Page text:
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What's This?

With Louisville’s bike share system launching in less than five days, crews have been hard at work distributing stations across the city. And the photos are starting to make their way out!

Bike share is a system of rentable bikes considered part of a city’s overall transportation network. It helps bridge gaps that are unwalkable but too short to drive. Or it helps locals and tourists see the city in new ways. It helps students make it from UofL to Central Park for a study break, and a West Main worker make it to lunch in Nulu. And it’s just a lot of fun.

The first station to be installed is at Spalding. (Courtesy Rolf Eisinger)
The first station to be installed is at Spalding. (Courtesy Rolf Eisinger)

Louisville’s system is called LouVelo. When it opens on May 15, it will contain 305 bikes distributed over 28 stations in its first phase. Stations are located on a major north-south axis extending from Downtown, SoBro, and Old Louisville. (This fall, 15 more stations are planned at the University of Louisville’s Belknap Campus.) More stations are located in Nulu and Butchertown, and at the Waterfront.

A bike share station on Garvin Place in Old Louisville. (Erin O'Neil)
A bike share station on Garvin Place in Old Louisville. (Erin O’Neil)

Future phases call for extending LouVelo’s footprint west into Portland and Russell and east into the Highlands. Mayor Greg Fischer was excited about the growth possibilities of bike share here at a late-April launch announcement. “We’re off to a good start with 300 [bikes],” he said. “There’s no reason why it can’t be 500 or a thousand, and then two thousand.”

First announced in 2014 and delayed multiple times, it’s exciting to see LouVelo hit the streets. And the colorful logo and color scheme lend the system a friendly and inviting tone. We couldn’t be more thrilled.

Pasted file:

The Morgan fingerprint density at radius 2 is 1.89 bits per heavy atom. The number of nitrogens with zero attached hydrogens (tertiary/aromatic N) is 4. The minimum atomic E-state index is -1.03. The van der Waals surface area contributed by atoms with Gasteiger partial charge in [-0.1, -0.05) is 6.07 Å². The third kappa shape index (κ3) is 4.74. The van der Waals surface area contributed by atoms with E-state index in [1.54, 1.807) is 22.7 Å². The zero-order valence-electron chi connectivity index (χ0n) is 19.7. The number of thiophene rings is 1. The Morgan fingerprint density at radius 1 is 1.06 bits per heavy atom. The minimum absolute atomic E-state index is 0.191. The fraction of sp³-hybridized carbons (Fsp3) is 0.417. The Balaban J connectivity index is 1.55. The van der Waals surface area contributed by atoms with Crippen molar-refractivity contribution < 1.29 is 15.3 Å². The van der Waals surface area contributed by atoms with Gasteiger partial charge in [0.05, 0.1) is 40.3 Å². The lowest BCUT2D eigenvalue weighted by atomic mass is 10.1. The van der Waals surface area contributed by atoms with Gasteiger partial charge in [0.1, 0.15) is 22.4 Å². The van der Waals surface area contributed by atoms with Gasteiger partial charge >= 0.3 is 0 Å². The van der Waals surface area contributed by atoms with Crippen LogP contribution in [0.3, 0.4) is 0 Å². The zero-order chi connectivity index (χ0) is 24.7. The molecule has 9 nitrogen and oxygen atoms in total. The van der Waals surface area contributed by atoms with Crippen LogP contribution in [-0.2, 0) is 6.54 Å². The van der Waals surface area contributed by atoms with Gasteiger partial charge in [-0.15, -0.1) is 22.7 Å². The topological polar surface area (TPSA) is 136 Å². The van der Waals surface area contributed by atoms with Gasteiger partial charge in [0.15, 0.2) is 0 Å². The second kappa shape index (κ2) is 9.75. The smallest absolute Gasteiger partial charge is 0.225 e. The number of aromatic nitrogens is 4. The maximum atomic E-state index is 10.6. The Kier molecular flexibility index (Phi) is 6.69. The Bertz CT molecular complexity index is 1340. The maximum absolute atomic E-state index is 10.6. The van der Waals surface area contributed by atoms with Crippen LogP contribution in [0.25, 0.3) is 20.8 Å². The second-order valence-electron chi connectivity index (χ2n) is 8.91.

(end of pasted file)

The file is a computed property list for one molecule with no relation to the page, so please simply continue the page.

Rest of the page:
The first station was installed Monday at Spalding University’s Mother Catherine Spalding Square on Breckinridge Street. Now they’ve popped up all around town. Each station is a solar-powered standalone unit, simplifying the installation process. Once they’re assembled and loaded onto a truck, crews simply set them into place on the sidewalk or street.

Want to be among the first to ride LouVelo? There’s still time to become a founding member before Monday at a special annual rate of $99. Daily, monthly, and regular annual passes will also be available beginning at $3.50.

Want to know more about LouVelo? Check out our coverage of the launch announcement. Has a bike station been installed near your home or office? Share a photo with us at tips@brokensidewalk.com!

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Branden Klayko

Branden Klayko

Founder and Editor at Broken Sidewalk
Branden founded Broken Sidewalk in 2008 while practicing architecture in Louisville. He continued the site for seven years while living in New York City, returning to Louisville in 2016. Branden is a graduate of the College of Architecture at Washington University in St. Louis, and has covered architecture, design, and urbanism for The Architect's Newspaper, Designers & Books, Inhabitat, and the American Institute of Architects.
Branden Klayko

6 COMMENTS

  1. I noticed today the station at 4th & Jefferson has its solar panel directly under a tree. That seems…inefficient.

    I remember the Humana-only Bcycle station on the south side of Main Street outside PNC/National City had to be retrofitted for power because it was perpetually in the shade of the building. I wonder how many of these stations will be similarly affected.

  2. This is great news – finally! Can’t wait to read all the comments from the mouth breathers when the C-J finally publishes an article about this on their website.

  3. This is great news. The comparable Divvy program has been doing very well in Chicago, with over 3 million trips per year now. It’s awesome to see Louisville getting in on intermodal transit; I hope it’s well adopted.

  4. Is there any option for helmets with this service? If the bikes are to be used on the streets and not the sidewalks, which I’m assuming is the case, it seems a major hazard to not have considerations for safety. It may be good to have an app or something with rules for road sharing, as many cyclists in the city I’ve seen do not follow traffic laws.

  5. I can foresee lots of rusty and vandalized bikes in the future. I hate to be negative about this project but it’s not going to be successful in this city.

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